Delayed Gratification

Recently I took my two young boys to the grocery store to pick up some essentials. Quick side note, a grocery store without shopping cart returns is not a kid-friendly grocery store. I should have learned my lesson by now but I keep taking them. Anyway, the kids enjoy the trip because they get a free cookie from the bakery. This time, our six year-old asked if he could have a cookie before we left the house. I gave both boys the choice, a cookie then at home or a cookie from the store bakery they could eat while shopping. The six year-old chose to grab a cookie at the house and it was gone before we even got in the car. Our two year-old chose to wait and grab one at the store. In that moment I was impressed with my two year-old, and surprised, for waiting for what would be a more impressive cookie in the store. Delayed gratification.

What does this look like in the hobby? Is it worth it to hit BIN (Buy It Now) to have that card shipped out immediately, or to wait for the card to show up at the right price down the road, or even become available for trade? Do I stress out over trying to win a contested auction to save a few dollars, or do I avoid the stress and grab it while it’s available? Should I wait it out after making a best offer while others have the chance to do the same? Same with particular copies of cards, or how we allocate our funds towards different cards. We’re all often faced with this dilemma as collectors. It’s a necessary part of building a collection.

Over the last six months I’ve put more focus picking up Pacers team sets of parallels that I like from the late 90s and 2000s. It’s mostly been identifying copies at more than reasonable prices, in my mind, and I haven’t done a whole lot of waiting for those lower priced cards. They’ve been there as if waiting for me to grab them, and now they’re in a stack waiting to go into a binder once I can get organized enough. I haven’t put Pacers cards into binders since I was a kid, but I’m on the binder train now. It makes the cards more accessible and easier to enjoy. My point is, with the easy pickups I haven’t done too much waiting.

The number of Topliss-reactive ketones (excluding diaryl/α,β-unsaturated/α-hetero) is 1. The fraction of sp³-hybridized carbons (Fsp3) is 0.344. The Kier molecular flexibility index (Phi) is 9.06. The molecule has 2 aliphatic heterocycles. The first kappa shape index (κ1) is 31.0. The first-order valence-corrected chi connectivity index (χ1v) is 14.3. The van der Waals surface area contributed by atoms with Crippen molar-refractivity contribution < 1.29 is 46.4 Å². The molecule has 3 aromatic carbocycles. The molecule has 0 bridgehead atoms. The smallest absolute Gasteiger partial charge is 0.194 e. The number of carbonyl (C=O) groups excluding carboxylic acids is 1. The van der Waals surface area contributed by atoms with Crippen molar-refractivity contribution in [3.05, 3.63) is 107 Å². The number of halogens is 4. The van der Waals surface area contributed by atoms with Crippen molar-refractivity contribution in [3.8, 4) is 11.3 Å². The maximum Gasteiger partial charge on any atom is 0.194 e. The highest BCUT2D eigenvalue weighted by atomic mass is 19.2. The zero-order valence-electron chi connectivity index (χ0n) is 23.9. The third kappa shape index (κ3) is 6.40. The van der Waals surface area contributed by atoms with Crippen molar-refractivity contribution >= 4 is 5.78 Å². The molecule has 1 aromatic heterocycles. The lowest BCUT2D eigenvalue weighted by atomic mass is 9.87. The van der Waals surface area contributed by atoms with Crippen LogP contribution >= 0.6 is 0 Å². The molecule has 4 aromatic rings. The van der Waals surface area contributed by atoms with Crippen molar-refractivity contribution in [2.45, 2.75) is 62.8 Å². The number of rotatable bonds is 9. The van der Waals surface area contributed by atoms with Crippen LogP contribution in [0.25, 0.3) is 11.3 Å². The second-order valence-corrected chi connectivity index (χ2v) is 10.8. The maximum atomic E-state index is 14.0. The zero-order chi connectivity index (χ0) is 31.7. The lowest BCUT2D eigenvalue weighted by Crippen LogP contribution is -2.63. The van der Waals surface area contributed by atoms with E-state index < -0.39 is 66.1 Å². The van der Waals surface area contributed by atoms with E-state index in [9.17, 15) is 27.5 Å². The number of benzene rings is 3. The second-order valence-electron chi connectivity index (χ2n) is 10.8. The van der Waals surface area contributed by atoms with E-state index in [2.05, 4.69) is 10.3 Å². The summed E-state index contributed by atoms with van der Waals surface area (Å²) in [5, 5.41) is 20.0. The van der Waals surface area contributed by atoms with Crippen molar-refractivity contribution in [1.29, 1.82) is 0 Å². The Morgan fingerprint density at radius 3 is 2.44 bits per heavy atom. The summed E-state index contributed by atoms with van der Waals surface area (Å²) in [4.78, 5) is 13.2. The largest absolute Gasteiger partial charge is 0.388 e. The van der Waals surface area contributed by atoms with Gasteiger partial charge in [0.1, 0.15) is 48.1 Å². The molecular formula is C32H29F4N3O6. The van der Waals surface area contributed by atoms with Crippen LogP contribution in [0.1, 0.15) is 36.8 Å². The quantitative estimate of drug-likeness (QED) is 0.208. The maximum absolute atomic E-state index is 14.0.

All of these parallels are right in my collecting sweet spot. They take me back to watching my favorite Pacers squads battle it out with the best of the league. And notice, none of these are refractors, although I’m always on the lookout for those as well.

With those somewhat out of the way, the cheap BINs, the instant gratification is going to be less instant, and I’ve already seen it. Reggie Miller parallels, for example, are way more expensive and scarce compared to every other Pacer. Lots of Reggie collectors out there. For the ones that are, do I overpay because they’re there? Or do I wait those cards out, hoping one will slip through the collective cracks in an auction?

Luckily, some of those tougher Reggie cards have been a part of my collection for years, which makes certain team sets a bit easier to complete. I played around with the photo angles on some of these.

This Reggie in particular helps a long way on the 1998-99 Upper Deck UD Exclusives Bronze team set. A lot of the others are available, but the mental boost of having the toughest card knocked out right off the bat helps with motivation to pick up others.

But for many of the team sets from the first gallery, the Reggie is the final boss waiting at the end of the game.

As collectors, aren’t we in it for the thrill of the hunt, for the waiting? It makes the completion of a set or project that much sweeter.

What’s the card you’ve been waiting on acquiring the longest? What’s your strategy when it comes to these hard to find cards?

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